The Writing Process

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At a literary event recently I heard someone say:  ‘The thing to do is put the idea in your subconscious.  Your brain will do the work.’

That’s the thing. It takes time for our experience to make its way through our consciousness.  For example, it is hard to write about a journey while you are still in the midst of the adventure.  We have no distance from what is happening to us.  The only things we seem to be able to say are ‘having a great time’, ‘the weather is good’, ‘wish you were here’.  It is also hard to write about a place we just moved to, we haven’t absorbed it yet.  We don’t really know where we are, even if we can walk to the train station without losing our way.  We haven’t experienced three scorching summers in this country or seen the dolphins migrating south along the  coast in the winter.

“Maybe away from Paris I could write about Paris as in Paris I could write about Michigan.  I did not know it was too early for that because I did not know Paris well enough.” – Ernest Hemingway, A Moveable Feast  (New York:  Charles Scribner’s Sons, 1964).

So we take in experience, but we need to let things make their way through our consciousness for a while and be absorbed by our whole selves.  We are bower birds, collecting experience, and from the tThrown away apple skins, outer lettuce layers, tea leaves, and chicken bones of our minds come our ideas for stories and poems and songs.  But this does not come any time soon.  It takes a very long time (three to ten years in the case of literary fiction).  We need to keep picking through these scraps until some of the thoughts together form a pattern or can be organised around a central theme, something  we can shape into a narrative.  We mine our hidden thoughts for ideas.  But the ideas need time to percolate:  to slowly filter through.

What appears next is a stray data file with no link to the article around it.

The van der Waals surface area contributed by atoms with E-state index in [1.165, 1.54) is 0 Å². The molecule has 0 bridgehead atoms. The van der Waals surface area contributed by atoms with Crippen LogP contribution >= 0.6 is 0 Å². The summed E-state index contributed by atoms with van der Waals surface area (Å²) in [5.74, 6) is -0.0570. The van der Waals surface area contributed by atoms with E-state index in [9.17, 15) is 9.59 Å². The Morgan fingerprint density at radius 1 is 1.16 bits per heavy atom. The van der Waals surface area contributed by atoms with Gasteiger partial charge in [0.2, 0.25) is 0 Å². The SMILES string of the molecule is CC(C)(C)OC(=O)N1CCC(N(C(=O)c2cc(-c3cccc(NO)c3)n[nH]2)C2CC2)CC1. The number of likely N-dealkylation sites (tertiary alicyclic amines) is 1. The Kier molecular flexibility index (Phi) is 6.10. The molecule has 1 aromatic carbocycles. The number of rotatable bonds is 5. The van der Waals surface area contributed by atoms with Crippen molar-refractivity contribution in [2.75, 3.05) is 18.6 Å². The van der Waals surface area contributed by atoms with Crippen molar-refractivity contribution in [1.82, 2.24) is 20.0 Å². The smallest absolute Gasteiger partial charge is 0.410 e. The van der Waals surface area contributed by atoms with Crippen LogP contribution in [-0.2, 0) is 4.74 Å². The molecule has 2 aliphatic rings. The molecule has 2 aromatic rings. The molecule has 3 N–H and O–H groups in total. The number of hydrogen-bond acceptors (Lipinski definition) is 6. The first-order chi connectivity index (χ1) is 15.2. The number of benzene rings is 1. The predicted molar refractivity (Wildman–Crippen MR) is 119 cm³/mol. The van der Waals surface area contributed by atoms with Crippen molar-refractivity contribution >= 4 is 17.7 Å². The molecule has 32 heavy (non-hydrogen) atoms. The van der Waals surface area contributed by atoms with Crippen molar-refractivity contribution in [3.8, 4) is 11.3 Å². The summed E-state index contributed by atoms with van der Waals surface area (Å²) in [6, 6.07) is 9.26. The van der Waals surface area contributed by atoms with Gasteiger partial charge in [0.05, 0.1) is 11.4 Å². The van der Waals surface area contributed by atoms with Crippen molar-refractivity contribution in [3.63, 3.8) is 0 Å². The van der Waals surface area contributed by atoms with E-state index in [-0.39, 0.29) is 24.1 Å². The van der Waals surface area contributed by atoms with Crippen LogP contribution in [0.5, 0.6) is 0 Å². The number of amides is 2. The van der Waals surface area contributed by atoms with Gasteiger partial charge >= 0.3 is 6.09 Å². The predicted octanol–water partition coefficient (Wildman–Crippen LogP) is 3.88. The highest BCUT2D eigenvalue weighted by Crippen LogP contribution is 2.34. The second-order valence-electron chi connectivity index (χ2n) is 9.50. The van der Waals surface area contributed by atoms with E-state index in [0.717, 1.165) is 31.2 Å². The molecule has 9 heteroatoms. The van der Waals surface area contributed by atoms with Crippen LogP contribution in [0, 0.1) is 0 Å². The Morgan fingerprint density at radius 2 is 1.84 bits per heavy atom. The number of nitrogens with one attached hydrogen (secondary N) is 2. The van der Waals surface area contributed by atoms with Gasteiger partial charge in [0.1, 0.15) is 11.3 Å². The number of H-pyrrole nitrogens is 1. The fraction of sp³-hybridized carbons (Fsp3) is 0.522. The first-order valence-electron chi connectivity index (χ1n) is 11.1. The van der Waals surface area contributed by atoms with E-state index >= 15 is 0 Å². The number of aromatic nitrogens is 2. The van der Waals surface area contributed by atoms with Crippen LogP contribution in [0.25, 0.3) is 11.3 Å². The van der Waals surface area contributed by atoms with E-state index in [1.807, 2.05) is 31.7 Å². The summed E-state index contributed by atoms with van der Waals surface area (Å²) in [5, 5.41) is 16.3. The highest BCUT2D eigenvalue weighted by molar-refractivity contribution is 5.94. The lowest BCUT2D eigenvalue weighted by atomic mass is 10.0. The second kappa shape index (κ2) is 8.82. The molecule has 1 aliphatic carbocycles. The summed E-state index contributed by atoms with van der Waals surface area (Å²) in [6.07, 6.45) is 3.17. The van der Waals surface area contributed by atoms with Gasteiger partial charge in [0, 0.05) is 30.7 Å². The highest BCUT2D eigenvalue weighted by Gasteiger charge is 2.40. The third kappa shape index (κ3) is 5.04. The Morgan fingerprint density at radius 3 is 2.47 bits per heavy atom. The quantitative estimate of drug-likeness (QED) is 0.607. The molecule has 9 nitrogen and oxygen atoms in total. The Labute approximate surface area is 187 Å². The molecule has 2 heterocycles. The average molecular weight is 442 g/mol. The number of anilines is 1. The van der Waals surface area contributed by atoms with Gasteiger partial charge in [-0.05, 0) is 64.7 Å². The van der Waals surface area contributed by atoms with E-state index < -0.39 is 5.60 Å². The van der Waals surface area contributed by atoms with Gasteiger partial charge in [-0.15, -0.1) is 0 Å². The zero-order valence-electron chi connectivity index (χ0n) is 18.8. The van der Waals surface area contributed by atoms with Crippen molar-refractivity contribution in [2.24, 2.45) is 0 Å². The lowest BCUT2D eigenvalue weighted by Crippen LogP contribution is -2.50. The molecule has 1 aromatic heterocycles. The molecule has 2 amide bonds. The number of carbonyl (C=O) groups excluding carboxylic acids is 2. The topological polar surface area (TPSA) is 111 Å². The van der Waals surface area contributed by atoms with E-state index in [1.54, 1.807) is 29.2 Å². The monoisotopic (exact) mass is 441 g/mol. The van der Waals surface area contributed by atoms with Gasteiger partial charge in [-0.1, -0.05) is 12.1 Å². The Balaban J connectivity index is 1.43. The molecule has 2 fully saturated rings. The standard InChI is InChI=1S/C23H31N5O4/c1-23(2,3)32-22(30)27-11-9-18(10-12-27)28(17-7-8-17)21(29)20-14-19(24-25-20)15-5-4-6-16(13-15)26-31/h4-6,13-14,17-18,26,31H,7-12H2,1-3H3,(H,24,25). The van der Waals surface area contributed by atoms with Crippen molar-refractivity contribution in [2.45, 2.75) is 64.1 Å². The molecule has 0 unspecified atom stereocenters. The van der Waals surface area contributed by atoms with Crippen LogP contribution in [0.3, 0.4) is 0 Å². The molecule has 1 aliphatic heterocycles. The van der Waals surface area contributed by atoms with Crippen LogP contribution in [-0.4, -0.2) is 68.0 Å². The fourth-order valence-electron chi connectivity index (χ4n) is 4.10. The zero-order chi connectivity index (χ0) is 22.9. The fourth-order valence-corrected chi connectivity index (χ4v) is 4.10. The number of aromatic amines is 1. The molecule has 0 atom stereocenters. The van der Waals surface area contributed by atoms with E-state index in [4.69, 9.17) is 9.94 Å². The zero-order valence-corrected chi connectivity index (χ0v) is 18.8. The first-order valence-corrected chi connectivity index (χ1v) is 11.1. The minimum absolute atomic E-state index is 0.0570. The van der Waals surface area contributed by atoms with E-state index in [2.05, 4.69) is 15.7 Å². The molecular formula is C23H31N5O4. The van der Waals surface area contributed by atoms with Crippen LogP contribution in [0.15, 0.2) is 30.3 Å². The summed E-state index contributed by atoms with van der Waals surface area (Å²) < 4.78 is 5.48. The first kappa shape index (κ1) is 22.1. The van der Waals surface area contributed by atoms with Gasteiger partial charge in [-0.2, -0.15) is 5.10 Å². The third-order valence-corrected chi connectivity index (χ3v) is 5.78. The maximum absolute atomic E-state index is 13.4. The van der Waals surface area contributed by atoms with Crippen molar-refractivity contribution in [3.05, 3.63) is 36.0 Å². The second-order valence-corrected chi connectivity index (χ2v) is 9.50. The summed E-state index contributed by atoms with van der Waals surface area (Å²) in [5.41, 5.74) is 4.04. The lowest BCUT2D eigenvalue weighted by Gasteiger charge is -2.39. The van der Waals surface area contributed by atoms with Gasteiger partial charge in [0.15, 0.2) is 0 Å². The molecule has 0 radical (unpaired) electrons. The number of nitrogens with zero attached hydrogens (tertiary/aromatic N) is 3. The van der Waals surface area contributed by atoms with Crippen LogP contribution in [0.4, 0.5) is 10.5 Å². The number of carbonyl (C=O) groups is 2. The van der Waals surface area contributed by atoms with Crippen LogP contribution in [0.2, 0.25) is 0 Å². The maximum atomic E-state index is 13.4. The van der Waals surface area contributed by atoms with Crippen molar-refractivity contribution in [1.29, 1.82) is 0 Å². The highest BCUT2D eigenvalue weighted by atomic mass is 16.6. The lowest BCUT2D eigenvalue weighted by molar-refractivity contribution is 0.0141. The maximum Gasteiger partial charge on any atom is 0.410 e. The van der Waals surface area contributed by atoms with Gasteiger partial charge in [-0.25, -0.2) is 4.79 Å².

Rumi, the thirteenth-century Sufi poet, summed up what could be the creative process when he wrote ‘The Guest House’:

This being human is a guest house.

Each morning a new arrival.

A joy, a depression, a meanness,

some momentary awareness comes

as an unexpected visitor.

Welcome and entertain them all!

Even if they are a crowd of sorrows,

who violently sweep your house

empty of its furniture,

still, treat each guest honourably.

He may be clearing you out

for some new delight.

The dark thought, the shame, the malice,

meet them at the door laughing and invite

them in.

Be grateful for whoever comes,

because each has been sent

as a guide from beyond.

Jalaluddin Rumi, in The Essential Rumi,

Translated by Coleman Barks, 1999

Our work is to keep rummaging through the rubbish bins of our minds, exercising the writing muscle, in readiness to answer that knock at the door when it comes.

I hope these thoughts on the writing process are helpful.   Do you have any tips you would add? Let me know in the comments and please share this post with a friend if you enjoyed it. 

 

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10 thoughts on “The Writing Process

      1. I’m quite affected by it all at the moment, and I felt compelled to write my words, and hopefully my little foray might help. Thank you Libby for your kind words.

        Liked by 1 person

  1. I can very well relate to this. Sometimes, I get a word, phrase or a statement that strucks in the middle of a mundane task such as washing dishes. I need at once to write it down because they can disappear from my mind all of a sudden. I used to ignore it but had regrets along the way why I didnt pay attention to it. Thank you for reminding me through this post that we are all a work in progress when it comes to writing.

    Liked by 1 person

  2. Libby, this is a fabulous post and a real treat to read. It has me reflecting on writing and you are right that ‘we need to let things make their way through our consciousness for a while and be absorbed by our whole selves’. Both quotes are wonderful but the Rumi one is superlative and one I am saving for future reference. Hope your writing is going well. xx

    Liked by 1 person

    1. it’s such a thrill when you read one of my posts Annika. love your feedback. so pleased the post inspired you to reflect on the writing process. yes, the Rumi quote is fantastic. my writing is going well. thanks for asking. i’m flying to Adelaide tomorrow for launch of an anthology and to read one of my poems that is included. my new book, ‘The Usual Story’ will be released in three weeks time. so it’s all go here in my office. hope your writing is going well too. xx

      Liked by 1 person

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